by Stacy & Dave Koster
Thanksgiving is one of those holidays that is more about tradition
than anything else. It’s why those weird sweet potatoes with the
marshmallows on top is prepared for so many tables even though it’s
not even an outside consideration for any other meal of the year. I
mean, until I was an adult, I never even knew you could eat sweet
potatoes on days other than Thanksgiving. The point is, every family
has a favorite dish, and if that dish isn’t on the table when everyone
takes their seat, it’s not Thanksgiving. In our household, Grandma
Shafer’s rolls are one of those dishes. We make them every year,
whether Thanksgiving is at my house or someone else’s. What’s
interesting about this recipe isn’t the unique dense texture and
sweet-yeasty flavor; it’s in the making. The real tradition is in the
preparation. Every year, for as long as I can remember, my mom would
forget the recipe, and never the day or week before when it could
conveniently be obtained through a casual search and phone call. This
fact was always discovered when it was 30 minutes after we should have
started them. At this point, Grandma Shafer or Aunt Kim would be
called in to save the day, after pleasantries.
Of course, this is only part of the tradition. Once that recipe was
located, and the dough made and readied for baking, everyone would be
called in to the kitchen with calls of “Grease your hands,” amongst
grumbling and muttering. Then everyone would cover their hands in oil,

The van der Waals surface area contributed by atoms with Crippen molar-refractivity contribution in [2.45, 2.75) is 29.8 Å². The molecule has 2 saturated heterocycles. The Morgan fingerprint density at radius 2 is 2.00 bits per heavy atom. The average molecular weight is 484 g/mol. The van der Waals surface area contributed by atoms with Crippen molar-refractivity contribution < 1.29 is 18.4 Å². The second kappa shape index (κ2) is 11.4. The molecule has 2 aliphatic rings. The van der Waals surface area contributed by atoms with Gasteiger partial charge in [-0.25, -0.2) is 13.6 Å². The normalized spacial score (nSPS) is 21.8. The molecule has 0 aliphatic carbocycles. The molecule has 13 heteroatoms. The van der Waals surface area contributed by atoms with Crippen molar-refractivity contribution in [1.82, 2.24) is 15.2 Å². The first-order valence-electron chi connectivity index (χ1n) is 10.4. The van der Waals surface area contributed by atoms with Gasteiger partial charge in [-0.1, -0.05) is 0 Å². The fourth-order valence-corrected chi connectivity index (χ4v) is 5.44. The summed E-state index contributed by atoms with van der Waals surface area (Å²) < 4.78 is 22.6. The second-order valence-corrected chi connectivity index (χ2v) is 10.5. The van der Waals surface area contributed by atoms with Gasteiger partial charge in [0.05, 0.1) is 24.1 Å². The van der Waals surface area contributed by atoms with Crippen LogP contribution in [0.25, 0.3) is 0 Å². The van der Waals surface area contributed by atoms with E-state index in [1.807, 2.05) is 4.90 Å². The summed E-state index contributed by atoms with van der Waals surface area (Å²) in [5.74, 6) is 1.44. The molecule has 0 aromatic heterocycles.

roll the dough into small balls, and drop them in threes in muffin
tins. In the end, we’d get our rolls and all would be well with the
dinner table. And also breakfast and lunch for the next few days,
because this recipe makes a prodigious number of rolls and they’re
awesome left over.
In a large bowl, stir together:
1 1/4 cup flour
3/4 cup sugar
2 pkg. Fleishman’s Rapid Rise yeast
1 tsp. salt
On the stove, heat until finger warm:
1 cup milk
1 1/2 cup water
1/2 cup butter
Pour the liquid into the dry ingredients and, with your hand mixer,
beat at medium speed for 2 minutes.
Add 1 egg and 1 3/4 cup flour. At high speed, beat for 2 minutes.
Stir in 3 1/2 cups of flour (this is best done by hand. If you use
your hand mixer for this part, you are guaranteed to break it).
Spread 3/4 cups of flour on wax paper, or wherever you want to knead
the dough, and pour the batter onto it. Knead until smooth and
Let the dough rise in a greased and covered bowl for 1 hour. Punch the
dough down and let rise for another hour. In greased muffin tins,
place three dough balls in each spot, and let rise for another hour.
Bake at 425 for about 6 minutes, or until done.